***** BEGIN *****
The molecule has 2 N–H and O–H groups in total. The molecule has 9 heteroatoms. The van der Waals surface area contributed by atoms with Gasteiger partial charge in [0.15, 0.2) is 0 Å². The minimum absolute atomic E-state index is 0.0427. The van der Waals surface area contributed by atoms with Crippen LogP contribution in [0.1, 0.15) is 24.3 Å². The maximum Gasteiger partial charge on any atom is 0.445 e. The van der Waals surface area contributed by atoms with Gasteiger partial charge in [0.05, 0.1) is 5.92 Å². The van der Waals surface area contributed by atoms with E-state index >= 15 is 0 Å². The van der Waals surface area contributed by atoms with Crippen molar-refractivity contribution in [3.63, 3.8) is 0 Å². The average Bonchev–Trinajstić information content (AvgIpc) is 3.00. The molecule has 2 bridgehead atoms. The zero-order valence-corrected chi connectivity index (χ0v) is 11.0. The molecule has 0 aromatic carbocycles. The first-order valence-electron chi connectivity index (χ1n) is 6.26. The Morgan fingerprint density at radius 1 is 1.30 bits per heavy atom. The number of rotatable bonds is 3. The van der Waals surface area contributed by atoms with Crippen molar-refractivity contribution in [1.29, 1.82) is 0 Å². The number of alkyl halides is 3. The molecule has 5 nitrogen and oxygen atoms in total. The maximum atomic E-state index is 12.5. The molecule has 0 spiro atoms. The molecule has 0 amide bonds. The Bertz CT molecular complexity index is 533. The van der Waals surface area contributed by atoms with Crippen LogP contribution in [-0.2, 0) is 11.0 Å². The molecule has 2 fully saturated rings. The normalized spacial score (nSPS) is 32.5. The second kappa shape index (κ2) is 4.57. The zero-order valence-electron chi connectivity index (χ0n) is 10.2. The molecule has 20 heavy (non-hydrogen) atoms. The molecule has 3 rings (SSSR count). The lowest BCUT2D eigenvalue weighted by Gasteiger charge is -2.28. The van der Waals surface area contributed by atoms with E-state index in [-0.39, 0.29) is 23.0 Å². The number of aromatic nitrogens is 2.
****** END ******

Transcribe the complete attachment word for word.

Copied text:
The molecule has 2 N–H and O–H groups in total. The molecule has 9 heteroatoms. The van der Waals surface area contributed by atoms with Gasteiger partial charge in [0.15, 0.2) is 0 Å². The minimum absolute atomic E-state index is 0.0427. The van der Waals surface area contributed by atoms with Crippen LogP contribution in [0.1, 0.15) is 24.3 Å². The maximum Gasteiger partial charge on any atom is 0.445 e. The van der Waals surface area contributed by atoms with Gasteiger partial charge in [0.05, 0.1) is 5.92 Å². The van der Waals surface area contributed by atoms with E-state index >= 15 is 0 Å². The van der Waals surface area contributed by atoms with Crippen molar-refractivity contribution in [3.63, 3.8) is 0 Å². The average Bonchev–Trinajstić information content (AvgIpc) is 3.00. The molecule has 2 bridgehead atoms. The zero-order valence-corrected chi connectivity index (χ0v) is 11.0. The molecule has 0 aromatic carbocycles. The first-order valence-electron chi connectivity index (χ1n) is 6.26. The Morgan fingerprint density at radius 1 is 1.30 bits per heavy atom. The number of rotatable bonds is 3. The van der Waals surface area contributed by atoms with Crippen molar-refractivity contribution in [1.29, 1.82) is 0 Å². The number of alkyl halides is 3. The molecule has 5 nitrogen and oxygen atoms in total. The maximum atomic E-state index is 12.5. The molecule has 0 spiro atoms. The molecule has 0 amide bonds. The Bertz CT molecular complexity index is 533. The van der Waals surface area contributed by atoms with Crippen LogP contribution in [-0.2, 0) is 11.0 Å². The molecule has 2 fully saturated rings. The normalized spacial score (nSPS) is 32.5. The second kappa shape index (κ2) is 4.57. The zero-order valence-electron chi connectivity index (χ0n) is 10.2. The molecule has 20 heavy (non-hydrogen) atoms. The molecule has 3 rings (SSSR count). The lowest BCUT2D eigenvalue weighted by Gasteiger charge is -2.28. The van der Waals surface area contributed by atoms with E-state index in [-0.39, 0.29) is 23.0 Å². The number of aromatic nitrogens is 2.